It’s the news tech-heads have been waiting for: Apple’s new iPhone – a faster, cheaper alternative to the BlackBerry, boasting 3G support and more features for business users – will finally be released in Australia on 11 July.
The Australian response to the announcement has been swift, with Optus customers reporting difficulty registering to pre-order an iPhone. According to an email from Optus technical support posted on www. overclockers.com.au, the Optus site experienced difficulties because of a “huge flood of interest” in pre-orders.
The phone will come in an 8Gb version for $US199, and a 16Gb version for $US299, although it has not been announced how much the phone will sell for in Australia. And while Optus and Vodafone have announced they will they carry the iPhone, a question mark remains over whether Telstra will also offer the hot gadget.
Apple CEO Steve Jobs revealed the new iPhone at the Apple Worldwide Developers Conference in San Francisco, emphasising the phone’s 3G compatibility for faster downloads and built-in GPS support. “We’ve learned so much with the first iPhone,” Jobs said. “We’ve taken what we’ve learned and more, and created the phone 3G; and it’s beautiful.”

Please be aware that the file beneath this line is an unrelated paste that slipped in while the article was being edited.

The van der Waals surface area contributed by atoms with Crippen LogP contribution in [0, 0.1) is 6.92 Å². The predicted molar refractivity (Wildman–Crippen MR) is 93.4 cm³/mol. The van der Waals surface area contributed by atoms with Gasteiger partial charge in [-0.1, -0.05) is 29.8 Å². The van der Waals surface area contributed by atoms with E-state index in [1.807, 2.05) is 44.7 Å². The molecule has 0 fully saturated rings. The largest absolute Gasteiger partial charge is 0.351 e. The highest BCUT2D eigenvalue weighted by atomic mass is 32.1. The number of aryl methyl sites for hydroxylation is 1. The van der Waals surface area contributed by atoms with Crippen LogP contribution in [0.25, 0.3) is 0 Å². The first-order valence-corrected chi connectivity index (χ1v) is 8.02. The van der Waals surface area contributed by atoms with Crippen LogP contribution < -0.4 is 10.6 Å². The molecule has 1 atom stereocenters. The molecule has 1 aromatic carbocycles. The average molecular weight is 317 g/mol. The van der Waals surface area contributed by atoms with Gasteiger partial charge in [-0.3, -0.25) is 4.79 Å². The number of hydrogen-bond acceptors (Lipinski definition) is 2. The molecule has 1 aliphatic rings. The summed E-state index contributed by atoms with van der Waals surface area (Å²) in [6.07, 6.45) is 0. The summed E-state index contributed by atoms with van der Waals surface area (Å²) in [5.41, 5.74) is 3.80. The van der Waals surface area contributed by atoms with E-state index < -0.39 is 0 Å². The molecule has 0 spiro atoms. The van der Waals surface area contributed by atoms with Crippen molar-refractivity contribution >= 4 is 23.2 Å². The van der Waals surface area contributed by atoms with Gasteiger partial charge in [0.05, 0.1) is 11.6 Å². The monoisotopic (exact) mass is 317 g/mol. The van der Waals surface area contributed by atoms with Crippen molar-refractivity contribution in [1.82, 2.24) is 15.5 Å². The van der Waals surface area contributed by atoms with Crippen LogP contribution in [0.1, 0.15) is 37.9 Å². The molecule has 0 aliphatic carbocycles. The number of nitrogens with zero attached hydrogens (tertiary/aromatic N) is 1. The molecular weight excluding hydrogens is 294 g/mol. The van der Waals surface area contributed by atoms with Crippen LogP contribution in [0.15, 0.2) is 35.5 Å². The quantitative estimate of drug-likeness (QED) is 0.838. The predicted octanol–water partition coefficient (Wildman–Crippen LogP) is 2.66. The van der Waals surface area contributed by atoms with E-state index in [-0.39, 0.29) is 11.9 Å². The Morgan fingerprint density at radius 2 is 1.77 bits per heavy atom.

In a move aimed at replacing the BlackBerry, Jobs emphasised the phone’s use of MobileMe, an internet service allowing users to “push” email to PCs and Microsoft Exchange servers, removing the need for a manual email check and keeping separate devices automatically in sync.
Apple worked with Cisco Systems to specifically aid businesses in the use of VPN software, Jobs said. “Everything they told us they wanted we have built right into iPhone 2.0 software right out of the box.”
The new phone also boasts GPS and VPN support, mobile blogging software and, according to Jobs, is 36% faster than Nokia’s smartphone, the N95.
But shareholders weren’t completely satisfied following the announcement, with Apple’s market value dropping 4%, possibly due to low expectations for the phone’s overall contribution to Apple sales.
Steven Hartley, analyst for telecoms consulting firm Ovum, said while last year’s iPhone didn’t make much of a hit in the phone market, the new version should see more market competition with both Nokia and BlackBerry.
“We feel that this time the potential for disruption is greater than before… Apple’s marketing strength has allowed it to consistently punch above its market share weight,” he said.
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